The Apostrophe: Ownership versus Plurals—Today’s tip covers a topic which has numerous examples both of what to do and what not to do.
Look at the graphic. Can you spot the apostrophe catastrophe? It reads, “Parent’s please do not let your kid’s stand or play with the chair’s. Thank you.”
There are actually three, and let’s not even get started with the strange parentheses or half-quotation marks going on there, or even how every “T” is capitalized regardless of its placement in the word.
All three apostrophes are placed incorrectly. In this example, they aren’t needed at all. Placing an apostrophe in such a way does not make a plural noun as the writer of this sign seems to think. It means those nouns are showing ownership of something.
Ex. Ellen’s TV show is very funny.
To make a word plural, simply add an “s.” The sign should read, “Parents, Please do not let your kids stand or play with the chairs. Thank you.” I would also argue that it should say, “stand on or play with the chairs,” but semantics is not our topic.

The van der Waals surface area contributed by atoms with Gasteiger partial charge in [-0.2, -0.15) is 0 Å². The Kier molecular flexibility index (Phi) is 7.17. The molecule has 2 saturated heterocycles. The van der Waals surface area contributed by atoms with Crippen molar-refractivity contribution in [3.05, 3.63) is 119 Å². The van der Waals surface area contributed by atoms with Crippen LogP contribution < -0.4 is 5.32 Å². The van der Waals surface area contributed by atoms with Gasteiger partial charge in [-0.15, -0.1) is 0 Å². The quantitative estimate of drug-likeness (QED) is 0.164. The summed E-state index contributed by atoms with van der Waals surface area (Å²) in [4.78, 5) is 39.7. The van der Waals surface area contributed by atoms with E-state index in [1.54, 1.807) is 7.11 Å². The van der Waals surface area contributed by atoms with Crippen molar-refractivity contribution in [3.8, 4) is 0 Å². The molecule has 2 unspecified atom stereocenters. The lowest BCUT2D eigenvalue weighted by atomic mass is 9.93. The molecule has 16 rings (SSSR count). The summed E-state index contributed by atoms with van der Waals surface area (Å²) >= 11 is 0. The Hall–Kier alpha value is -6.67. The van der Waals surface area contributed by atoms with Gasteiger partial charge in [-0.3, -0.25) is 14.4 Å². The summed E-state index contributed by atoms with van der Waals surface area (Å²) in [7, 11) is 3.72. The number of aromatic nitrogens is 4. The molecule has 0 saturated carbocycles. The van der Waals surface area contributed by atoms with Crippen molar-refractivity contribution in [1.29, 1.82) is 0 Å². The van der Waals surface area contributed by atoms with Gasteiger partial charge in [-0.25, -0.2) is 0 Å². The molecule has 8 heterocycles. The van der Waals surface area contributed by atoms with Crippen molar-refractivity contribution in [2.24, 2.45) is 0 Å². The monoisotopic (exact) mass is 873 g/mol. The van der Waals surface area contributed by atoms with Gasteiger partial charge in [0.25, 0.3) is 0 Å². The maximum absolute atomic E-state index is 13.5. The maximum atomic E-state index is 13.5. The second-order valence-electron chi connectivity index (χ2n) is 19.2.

The only instance where an apostrophe is ever needed for a plural word is when the plural noun is also showing ownership over a plural object. In cases such as these, the apostrophe belongs after the “s.”
Ex. The butterflies’ cocoons were nearly ready to hatch.
Not shown in the image, but equally important and misused, are apostrophes for contractions. These are words like, “it’s,” “aren’t,” “can’t,” “we’re,” and so on, where two words have been merged for convenience and less formal usage. It is especially important to remember the apostrophe for, “it’s,” and “we’re,” as removing it still leaves us with valid words, but drastically different implications on the same sentence.
Ex. We’re going to lunch.=We are going to lunch.
Were going to lunch.=incomplete sentence
OR We were going to lunch.
Ex. It’s time to go.=It is time to go.
Its time to go.= incomplete sentence
OR Its time to go drew near.
For more grammar information, come back regularly for new tips. Also check out Martha Kolln and Loretta Gray’s book Rhetorical Grammar: Grammatical Choices, Rhetorical Effects (6th or 7th edition). I’ve mentioned it before and will continue to do so. It’s really vital for anyone looking to learn the nuances of Standard Written American English (SWAE) or refresh what they already know.